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Do you suppose your parents would chip in $25,000 for tuition, room and board?

That’s the idea of Dr. Bruce Kienapfel, who formerly supervised schools in nearby Ouray. His new Rocky Mountain Adventure Academy is described as a "10-month, co-ed academic and outdoor adventure experience for teenagers from the U.S. and all over the world."

Silverton’s draw is its existing affiliation with Outward Bound USA, which emphasizes exposing students to "real world applications for knowledge." For example, Silverton students last year took a full semester to study the heart. They dissected animal hearts in Durango, chatted with cardiologists in Denver, and hiked to high elevations around Silverton to test cardiovascular responses. They also read poetry and literature that dealt with the heart and participated in African drumming to focus on the role of the heart in music.

The school board in Silverton seems to like the idea of doubling the enrolment by importing students, reports The Telluride Watch, but isn’t going to invest any money on the deal.

Park City couple take stand on gay marriage

PARK CITY, Utah — When the mayor of San Francisco announced that marriage licenses would be issued to non-resident gay couples, two Park City women immediately hit the road, driving almost non-stop through fierce snow and all else, getting to San Francisco’s city hall at 8 o’clock the next morning.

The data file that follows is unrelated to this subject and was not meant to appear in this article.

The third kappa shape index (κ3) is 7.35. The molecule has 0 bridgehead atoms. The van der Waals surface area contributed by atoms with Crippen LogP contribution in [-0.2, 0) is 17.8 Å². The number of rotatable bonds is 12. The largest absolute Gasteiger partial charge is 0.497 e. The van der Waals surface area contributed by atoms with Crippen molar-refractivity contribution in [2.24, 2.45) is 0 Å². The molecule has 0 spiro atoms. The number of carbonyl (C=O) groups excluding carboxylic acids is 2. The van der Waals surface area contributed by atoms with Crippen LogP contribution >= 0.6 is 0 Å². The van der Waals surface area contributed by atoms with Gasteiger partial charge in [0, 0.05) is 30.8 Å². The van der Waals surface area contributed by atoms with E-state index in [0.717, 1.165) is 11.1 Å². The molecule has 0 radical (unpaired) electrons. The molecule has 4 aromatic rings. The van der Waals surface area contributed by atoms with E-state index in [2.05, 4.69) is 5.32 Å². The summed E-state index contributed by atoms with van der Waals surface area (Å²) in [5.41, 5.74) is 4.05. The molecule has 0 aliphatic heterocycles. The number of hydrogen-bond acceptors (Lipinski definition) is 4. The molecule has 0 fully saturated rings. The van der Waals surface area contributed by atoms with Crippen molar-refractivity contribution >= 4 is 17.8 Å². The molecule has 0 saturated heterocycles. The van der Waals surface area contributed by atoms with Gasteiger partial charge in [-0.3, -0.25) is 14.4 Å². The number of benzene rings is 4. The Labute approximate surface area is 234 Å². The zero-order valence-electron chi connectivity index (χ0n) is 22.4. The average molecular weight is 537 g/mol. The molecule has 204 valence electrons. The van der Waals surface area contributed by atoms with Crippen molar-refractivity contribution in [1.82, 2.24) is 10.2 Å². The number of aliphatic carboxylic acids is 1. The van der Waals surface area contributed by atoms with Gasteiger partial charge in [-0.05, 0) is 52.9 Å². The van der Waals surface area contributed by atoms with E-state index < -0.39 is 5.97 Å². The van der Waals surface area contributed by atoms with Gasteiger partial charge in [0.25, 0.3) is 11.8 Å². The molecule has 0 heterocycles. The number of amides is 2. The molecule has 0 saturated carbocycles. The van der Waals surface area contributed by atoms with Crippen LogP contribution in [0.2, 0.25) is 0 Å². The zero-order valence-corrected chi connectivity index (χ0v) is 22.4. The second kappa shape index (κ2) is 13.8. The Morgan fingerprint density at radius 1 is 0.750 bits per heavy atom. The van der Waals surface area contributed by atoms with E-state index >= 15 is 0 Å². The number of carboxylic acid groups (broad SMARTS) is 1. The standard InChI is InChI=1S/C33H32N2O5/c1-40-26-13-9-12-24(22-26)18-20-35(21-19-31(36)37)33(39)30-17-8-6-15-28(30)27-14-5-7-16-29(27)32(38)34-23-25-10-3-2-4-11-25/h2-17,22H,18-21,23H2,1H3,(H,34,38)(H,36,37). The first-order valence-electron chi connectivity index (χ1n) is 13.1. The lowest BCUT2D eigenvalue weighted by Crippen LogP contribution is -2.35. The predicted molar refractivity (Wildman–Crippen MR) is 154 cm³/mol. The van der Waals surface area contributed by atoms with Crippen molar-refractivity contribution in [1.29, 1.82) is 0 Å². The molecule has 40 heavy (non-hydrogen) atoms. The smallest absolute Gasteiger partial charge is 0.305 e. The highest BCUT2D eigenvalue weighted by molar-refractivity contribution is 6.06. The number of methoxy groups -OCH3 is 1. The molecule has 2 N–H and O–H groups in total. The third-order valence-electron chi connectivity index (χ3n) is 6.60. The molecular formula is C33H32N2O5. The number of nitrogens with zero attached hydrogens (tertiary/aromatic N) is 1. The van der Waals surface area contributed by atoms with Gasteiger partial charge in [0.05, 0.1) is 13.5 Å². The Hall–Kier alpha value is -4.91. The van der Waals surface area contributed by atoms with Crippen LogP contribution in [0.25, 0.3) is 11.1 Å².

What they saw there staggered them – but also uplifted them. Despite the cold and drizzle, the line was so long that they stood outside for six hours, and then two more hours inside before getting married.

Together for nine years, the women had previously exchanged vows in a ceremony near Moab. But they want a marriage recognized by governments. Joan Guetschow recalls once, when she was in critical care, her partner, Tricia Stumpf, was not allowed admittance to see her because she was not a legal spouse. "It feels second class," Guetschow told The Park Record.

Stumpf compares this experience in attempting to get governments to recognize them as equal to heterosexual couples to the Civil Rights movement of the 1950s and 1960s, which was sparked in part by the refusal of Rosa Parks to sit at the back of a bus. "It’s like asking Rosa why does it matter where you sit," Stumpf said. "Because it’s about equality."

The couple acknowledged Utah’s generally conservative politics, but Guetschow, a former Olympic biathlete, said "people themselves were kind" to them when they appeared as a couple in connection with Guetschow’s role as an organizer of the Salt Lake Olympics. They also said they intend to remain in Park City. "We believe it is better to stay here and make a difference instead of running from it."